contributed by CHA member, Jeanie Beresford
So many of us today are conscious about maintaining our wellbeing. We research ingredients, read labels, and drink filtered water. We make sure we get outdoors and get exercise, and we meditate and seek solace in spirit. However, one of the things often overlooked in our quest for health is the largest organ we have - our skin. What is on our skin every day? Clothing! And how do we wash our clothing? With toxins of course!
Some of the toxins found in laundry detergent are: Napthas or petroleum distillates that have been linked to lung inflammation and cancer as well as affecting the mucous membranes. Phenols, also in detergents, are rapidly absorbed and cause toxicity throughout the entire body. It is toxic particularly to those who are hypersensitive and can cause death even at low exposures. Nonyl phenol ethoxlyate, a surfactant has been banned in Europe as a hazard to human and environmental safety. It also slowly biodegrades into even more toxic compounds and is a proven endocrine disrupter to humans and as well as toxic to aquatic organisms. Another surfactant commonly used is LAS, and this substance releases slowly biodegrading benzene into the environment. Optical brighteners are often added and they make the clothes appear whiter, though the clothes are actually no cleaner. Brighteners are toxic to fish and can cause allergic skin reactions in humans when the skin is later exposed to sunlight. Some laundry detergents still contain phosphates, although most states have banned them. They help soften water but when added to the environment, stimulate the growth of some marine plants which then lead to an unbalanced eco system. EDTA, is an accepted alternative to phosphates, yet it does not biodegrade well and unfortunately, can re-dissolve toxic heavy metals into the environment allowing them to re- enter the food chain. Bleach, which we are all familiar with, is involved in more household poisonings than any other chemical. It is believed to cause reproductive, endocrine and immune system disorders. And how about the wonderful fragrances? Many are petroleum based and known hormone disruptor's as well as immune system irritants. Many of these chemicals remain on our clothing, brushing the skin and entering dermally to do their damage. Now, have you ever even thought about using a natural laundry detergent? Did you even know there was one?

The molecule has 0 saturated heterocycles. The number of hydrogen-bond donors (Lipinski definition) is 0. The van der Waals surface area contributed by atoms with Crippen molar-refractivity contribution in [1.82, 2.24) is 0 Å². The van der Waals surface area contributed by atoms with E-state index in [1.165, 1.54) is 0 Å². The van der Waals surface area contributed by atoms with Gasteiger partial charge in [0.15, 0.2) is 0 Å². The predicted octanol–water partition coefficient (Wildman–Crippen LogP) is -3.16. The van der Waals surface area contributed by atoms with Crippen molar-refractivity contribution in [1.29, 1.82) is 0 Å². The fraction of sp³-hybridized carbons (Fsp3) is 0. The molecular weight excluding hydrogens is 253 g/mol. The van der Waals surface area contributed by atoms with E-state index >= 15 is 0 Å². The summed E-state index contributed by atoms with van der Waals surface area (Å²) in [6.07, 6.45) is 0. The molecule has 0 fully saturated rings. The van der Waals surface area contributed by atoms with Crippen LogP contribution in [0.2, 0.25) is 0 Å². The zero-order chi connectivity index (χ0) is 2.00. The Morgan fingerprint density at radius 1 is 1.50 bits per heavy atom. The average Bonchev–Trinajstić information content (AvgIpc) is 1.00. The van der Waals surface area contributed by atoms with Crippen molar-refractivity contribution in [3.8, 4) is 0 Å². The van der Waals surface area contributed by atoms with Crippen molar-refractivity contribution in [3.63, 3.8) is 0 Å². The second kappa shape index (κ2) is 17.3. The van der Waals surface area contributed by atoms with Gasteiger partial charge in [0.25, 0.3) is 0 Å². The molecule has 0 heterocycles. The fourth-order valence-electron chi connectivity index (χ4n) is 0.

In my quest for a more natural way to clean my clothes, a few years ago, I accidentally discovered an organic soap, commonly referred to as Soap Nuts. Being naturally curious, I purchased a small bag of Soap nuts, also commonly known as soap berries, experimented with them and now will use nothing else for my laundry. Amazingly, they truly clean! Soap nuts are not actually a nut, but a seed casing for the Sapindus mukorossi tree, so no fear for those who have nut allergies. They contain a natural saponin, or soap, and clean just as well, in my humble opinion, as most laundry detergents.
Though Sapindus grows throughout the world, including the south western United States, the ones that contain the most saponin, however, are found in the Himalayans and India. There are ethical companies out there who insist the berries be harvested free trade.
How do you use soap nuts? You simply place 5 or 6 nuts into the provided drawstring muslin bag, and toss them in the washer. If you are using cold water, they prefer to be warmed up a little in some hot water to activate them and the little nuts do what they do best: Clean. You can use them over and over until they become soft, usually 5-7 loads, then happily dispose of them in your compost and refill the bag. That’s it! The laundry comes out unsoiled, fresh smelling and naturally soft. Because of their PH, they are safe for even the most delicate of washable fabrics. Also because they don't contain unnatural chemicals, with multiple uses, they eventually clean the cloth fibers of the previous chemicals. Diapers, for example become more absorbent. Speaking of diapers, soap nuts are perfect for babies clothing as well as children and adults e with allergies and skin sensitivities. They can also be easily made into a liquid by simmering 5 or 6 nuts in a quart of water for an hour or so, let sit overnight, and strain into a spray container with water to clean surfaces and floors, used in a dishwasher, diluted and sprayed on plants as a herbicide, used as a shampoo and body wash for humans and their pets, carpets, and more. As if that is not enough, they are 100 percent compostable, safe for the septic systems, and excellent for high efficiency washers.
Jeanie Beresford, is a Nutritional Therapy Practitioner owner of Blessed Creek Soaps and owner of Re-Nourished, a holistic healing practice in which she teaches classes on weight management and promotes health based on properly prepared nutritionally dense whole foods and lifestyle choices. She may be reached at Jean@Re-Nourished.com.
You can get a great starter sample that cleans 10-14 loads plus instructions for $2.50 plus shipping at BlessedCreek.com